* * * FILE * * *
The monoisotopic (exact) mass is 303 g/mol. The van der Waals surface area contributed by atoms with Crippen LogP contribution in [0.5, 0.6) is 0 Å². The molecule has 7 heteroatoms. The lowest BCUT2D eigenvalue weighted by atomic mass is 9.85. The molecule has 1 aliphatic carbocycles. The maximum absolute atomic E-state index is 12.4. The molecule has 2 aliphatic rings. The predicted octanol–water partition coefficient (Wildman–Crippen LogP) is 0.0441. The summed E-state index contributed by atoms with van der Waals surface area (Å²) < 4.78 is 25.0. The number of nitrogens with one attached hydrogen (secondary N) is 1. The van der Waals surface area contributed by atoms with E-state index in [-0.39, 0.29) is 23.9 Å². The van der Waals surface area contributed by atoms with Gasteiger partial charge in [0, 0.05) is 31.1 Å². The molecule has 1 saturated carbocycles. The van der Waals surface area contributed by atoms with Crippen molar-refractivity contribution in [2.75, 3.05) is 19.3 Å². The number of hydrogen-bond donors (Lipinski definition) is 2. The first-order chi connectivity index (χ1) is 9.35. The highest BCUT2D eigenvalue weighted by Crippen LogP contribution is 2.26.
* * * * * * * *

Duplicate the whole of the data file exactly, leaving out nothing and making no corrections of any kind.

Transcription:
The monoisotopic (exact) mass is 303 g/mol. The van der Waals surface area contributed by atoms with Crippen LogP contribution in [0.5, 0.6) is 0 Å². The molecule has 7 heteroatoms. The lowest BCUT2D eigenvalue weighted by atomic mass is 9.85. The molecule has 1 aliphatic carbocycles. The maximum absolute atomic E-state index is 12.4. The molecule has 2 aliphatic rings. The predicted octanol–water partition coefficient (Wildman–Crippen LogP) is 0.0441. The summed E-state index contributed by atoms with van der Waals surface area (Å²) < 4.78 is 25.0. The number of nitrogens with one attached hydrogen (secondary N) is 1. The van der Waals surface area contributed by atoms with E-state index in [-0.39, 0.29) is 23.9 Å². The van der Waals surface area contributed by atoms with Gasteiger partial charge in [0, 0.05) is 31.1 Å². The molecule has 1 saturated carbocycles. The van der Waals surface area contributed by atoms with Crippen molar-refractivity contribution in [2.75, 3.05) is 19.3 Å². The number of hydrogen-bond donors (Lipinski definition) is 2. The first-order chi connectivity index (χ1) is 9.35. The highest BCUT2D eigenvalue weighted by Crippen LogP contribution is 2.26.